Local eatery serves taste of Salvadorian culture


Cody Casares / The Adovcate

An employee sweeps the area around the front door of La Bamba Restaurant at 12345 San Pablo Ave. in Richmond, near Interstate 80 on Monday.

By Dylan Collier, Assistant Scene Editor

RICHMOND — If you are looking for unique and authentic El Salvadorian food with a twist, go to Taqueria La Bamba at 12345 San Pablo Ave., one block north of Barrett Avenue.

Their hours are Monday through Wednesday 11 a.m. to 9 p.m., Thursday through Sunday 9 a.m. to 9 p.m.

The chefs churn out pupusa after pupusa and can be heard singing Spanish songs talking among themselves while working in the kitchen. With a kitchen crew of up to 10 employees, they stay busy around the clock with waves of customers swarming in to get everything from a carne asada burrito to a Chile relleno plate. Chile relleno is a dish that comes straight from El Salvador and the employees at La Bamba cook it the same way with bell peppers.

The Chile relleno meal that comes with a choice of pinto or re-fried beans, rice and lettuce with tomato and avocado, is topped off with two pupusas. The inside of the green bell pepper is filled with mouthwatering extravagant and juicy pork with onions and carrots, and melted cheddar cheese and sour cream on top. If it’s a hot day I would suggest adding a horchata beverage. Horchata is a sweet drink, originating from South America, and La Bamba uses a Mexican recipe consisting of rice milk, cinnamon, sugar and vanilla.

I paid approximately $16 for a lunch and horchata, which was so much food I didn’t need to eat dinner that night. I enjoyed the relleno because it gave me a chance to eat the way I would if I were visiting El Salvador. There are minor differences in the food and how it’s eaten in the United States and El Salvador.

In El Salvador, the Chile relleno is usually filled with vegetables and more people eat pupusas with their hands than with a fork and knife.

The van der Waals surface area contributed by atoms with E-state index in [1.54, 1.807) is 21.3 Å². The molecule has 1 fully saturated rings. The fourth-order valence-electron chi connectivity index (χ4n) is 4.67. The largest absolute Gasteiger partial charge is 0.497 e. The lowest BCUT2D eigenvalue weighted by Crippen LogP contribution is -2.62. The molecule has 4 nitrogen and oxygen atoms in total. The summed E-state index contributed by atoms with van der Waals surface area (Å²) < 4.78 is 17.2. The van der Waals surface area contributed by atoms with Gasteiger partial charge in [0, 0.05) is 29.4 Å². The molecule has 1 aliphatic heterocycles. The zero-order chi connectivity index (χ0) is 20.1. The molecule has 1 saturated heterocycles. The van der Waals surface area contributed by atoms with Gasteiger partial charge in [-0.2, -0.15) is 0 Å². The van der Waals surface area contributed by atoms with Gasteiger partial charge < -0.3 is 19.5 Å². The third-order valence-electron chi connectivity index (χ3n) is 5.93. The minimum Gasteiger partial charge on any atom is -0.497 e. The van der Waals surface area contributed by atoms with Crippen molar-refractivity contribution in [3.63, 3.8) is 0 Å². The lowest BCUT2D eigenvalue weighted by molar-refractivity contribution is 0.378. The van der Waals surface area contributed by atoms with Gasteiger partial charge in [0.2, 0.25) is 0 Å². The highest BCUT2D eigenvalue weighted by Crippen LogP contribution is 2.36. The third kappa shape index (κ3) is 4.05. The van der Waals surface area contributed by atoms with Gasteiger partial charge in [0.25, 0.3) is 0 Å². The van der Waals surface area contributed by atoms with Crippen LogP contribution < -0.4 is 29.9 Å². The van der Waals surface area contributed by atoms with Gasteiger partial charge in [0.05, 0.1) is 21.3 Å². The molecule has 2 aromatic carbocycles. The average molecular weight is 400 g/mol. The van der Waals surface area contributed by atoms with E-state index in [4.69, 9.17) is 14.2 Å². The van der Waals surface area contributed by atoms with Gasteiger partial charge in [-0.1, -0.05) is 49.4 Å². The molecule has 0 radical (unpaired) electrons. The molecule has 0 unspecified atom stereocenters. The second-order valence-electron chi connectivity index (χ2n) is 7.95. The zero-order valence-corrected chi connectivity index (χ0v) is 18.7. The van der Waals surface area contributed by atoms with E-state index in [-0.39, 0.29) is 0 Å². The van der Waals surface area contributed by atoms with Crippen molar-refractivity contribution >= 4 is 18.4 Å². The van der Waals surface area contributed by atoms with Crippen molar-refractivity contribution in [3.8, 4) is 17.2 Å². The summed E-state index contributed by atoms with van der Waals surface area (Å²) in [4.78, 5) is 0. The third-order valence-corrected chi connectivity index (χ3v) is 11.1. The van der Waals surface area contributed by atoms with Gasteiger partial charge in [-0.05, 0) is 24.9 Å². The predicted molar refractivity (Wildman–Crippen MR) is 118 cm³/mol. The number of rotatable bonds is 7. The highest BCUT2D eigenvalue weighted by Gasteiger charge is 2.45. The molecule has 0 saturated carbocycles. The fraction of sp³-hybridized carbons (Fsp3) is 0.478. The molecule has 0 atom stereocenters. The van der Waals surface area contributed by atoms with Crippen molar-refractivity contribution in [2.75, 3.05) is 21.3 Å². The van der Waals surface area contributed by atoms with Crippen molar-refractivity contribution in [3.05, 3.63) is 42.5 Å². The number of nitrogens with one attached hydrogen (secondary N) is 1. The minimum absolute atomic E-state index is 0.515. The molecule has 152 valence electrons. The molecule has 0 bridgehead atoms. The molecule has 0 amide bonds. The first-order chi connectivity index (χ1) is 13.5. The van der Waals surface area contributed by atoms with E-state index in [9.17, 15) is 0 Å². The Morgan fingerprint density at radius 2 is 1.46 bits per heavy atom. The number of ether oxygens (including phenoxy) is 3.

Be sure to go on a Friday night or Saturday afternoon because you can see many families dining together and catch a soccer game on the one television La Bamba has facing the door out onto San Pablo Avenue.

There are seven tables on the inside portion of the restaurant so space can sometimes feel limited. Pupusas and coleslaw are one of the most traditional dishes in El Salvador, going above and beyond your average tortilla. The pupusa is a thick handmade corn flour or rice flour tortilla filled with cheese, refried beans or lo roco, which is a vine flower bud native to Central America.

Pork and cheese pupusas are a few of the most popular items on the menu. However, you can also get pupusas filled with cheese and jalapeno, but lo roco is an ingredient woven into all of the pupusas. La Bamba uses corn for all its pupusas.

La Bamba cooks are conscious about the amount of oil they use, so all chefs only use water on their hands when forming the pupusa patties because they already use a little oil on the grill.

All employees pride themselves on efficiency and authenticity, which is apparent when ordering a burrito over the phone because it takes 20-25 minutes before they are ready for the customer to pick up. The texture of the grilled chicken, specifically, complements the rest of the rice, pinto beans, sour cream and onions to form a burrito full of flavors that will trickle down your arm because they’re never dry.

Another aggregate that sets La Bamba apart from other restaurants with similar food is they don’t pre-cook any of their food. It’s all prepared with fresh ingredients from the moment you order.

La Bamba employees pride themselves on serving all people in an efficient manner.